- 07 NovThe Interactive Environments Minor presents the interactive 'TouchSpace' installation at TEDxDelft
- 23 OctNimish Biloria and Jia-Rey Chang @ XV OSSA architectural workshop "Fata Morgana"
- 18 OctLectures "Free-form Design by data-driven components" and "Evolutionary Energy Design" by Bernhard Sommer
- 07 OctNew PhD Canditate Sina Mostafavi joined Hyperbody
- 06 OctChristian Friedrich lecture and workshop at Protospace FabLab Utrecht - Immediate Architecture and protoTAG
- 05 OctPublication 'Complex Temporalities of Interactive Architecture' by Christian Friedrich in Infinite Instances: Studies and Images of Time
- 04 OctChristian Friedrich and Vera Laszlo present Hyperbody protoTAG at Innovation Estafette / Open Data Bazaar
- 20 SepAlireza Hakak lectures at eCAADe'11 on "New perception of virtual environments, Enhancement of creativity"
- 14 SepHyperbody participates in "The Urban Future is Personal" program at PICNIC festival
- 06 SepNew PhD Candidate Jia-Rey Chang explores the development of "SmartGeometry"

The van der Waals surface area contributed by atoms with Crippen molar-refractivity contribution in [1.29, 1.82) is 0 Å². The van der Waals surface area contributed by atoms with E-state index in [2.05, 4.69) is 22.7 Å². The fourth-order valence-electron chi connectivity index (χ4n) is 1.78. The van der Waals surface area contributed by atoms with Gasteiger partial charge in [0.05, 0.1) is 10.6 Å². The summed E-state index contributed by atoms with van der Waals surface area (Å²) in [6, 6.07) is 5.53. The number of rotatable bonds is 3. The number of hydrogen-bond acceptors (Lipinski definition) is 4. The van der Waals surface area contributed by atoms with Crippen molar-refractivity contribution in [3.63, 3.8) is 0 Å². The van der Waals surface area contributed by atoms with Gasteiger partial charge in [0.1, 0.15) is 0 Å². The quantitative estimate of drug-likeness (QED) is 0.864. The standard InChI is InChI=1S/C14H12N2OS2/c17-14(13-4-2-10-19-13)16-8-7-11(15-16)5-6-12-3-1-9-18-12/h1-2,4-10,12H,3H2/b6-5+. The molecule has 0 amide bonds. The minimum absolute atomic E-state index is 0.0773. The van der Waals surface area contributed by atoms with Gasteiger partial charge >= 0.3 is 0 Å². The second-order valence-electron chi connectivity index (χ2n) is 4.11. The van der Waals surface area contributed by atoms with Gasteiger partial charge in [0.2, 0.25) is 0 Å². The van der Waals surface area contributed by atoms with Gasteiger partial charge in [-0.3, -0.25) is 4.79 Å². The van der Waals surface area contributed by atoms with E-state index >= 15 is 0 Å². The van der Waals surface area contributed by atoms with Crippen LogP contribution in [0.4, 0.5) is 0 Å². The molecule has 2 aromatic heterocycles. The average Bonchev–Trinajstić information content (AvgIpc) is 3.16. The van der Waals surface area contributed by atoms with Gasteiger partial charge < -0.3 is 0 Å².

Lasse Gerrits: Thinking in terms of complexity has the advantage of focusing on the time-dimension. 'Complexity' puts everything one observes into flux and that is really an added analytical value. But why would this be relevant to architecture? Isn't architecture static by definition?
A while ago I blogged about an event where among others Tomasz Jaskiewicz of TU Delft / Hyberbody talked about complexity-informed architecture. I left with quite some questions and contacted Tomasz for more information. He was kind enough to get into detailed answers and accepted to have the discussion published on Cityness.
What are your most important cues from complexity?I understand that. I mean, once you get start seeing the world as temporal systems, it is pretty hard to return to statics. So, which authors in the realm of complexity do you consider important? I enjoyed the examples you showed during your presentation and I can follow the reasoning behind them, tracing it back to complexity thinking. However, I find it hard to transfer your examples to concrete building projects. How does complexity translate into buildings where people can live, work or recreate and that are compliant to building regulations, and can be build at realistic price levels?The Responsive CitySo do I. The proof of the pudding is in the eating, and that is especially true for complexity theorists. In my field, thinking in terms of complexity has received a lot of criticism. Some say it is a fad, full of fancy terms but with little added value. How is that in architecture?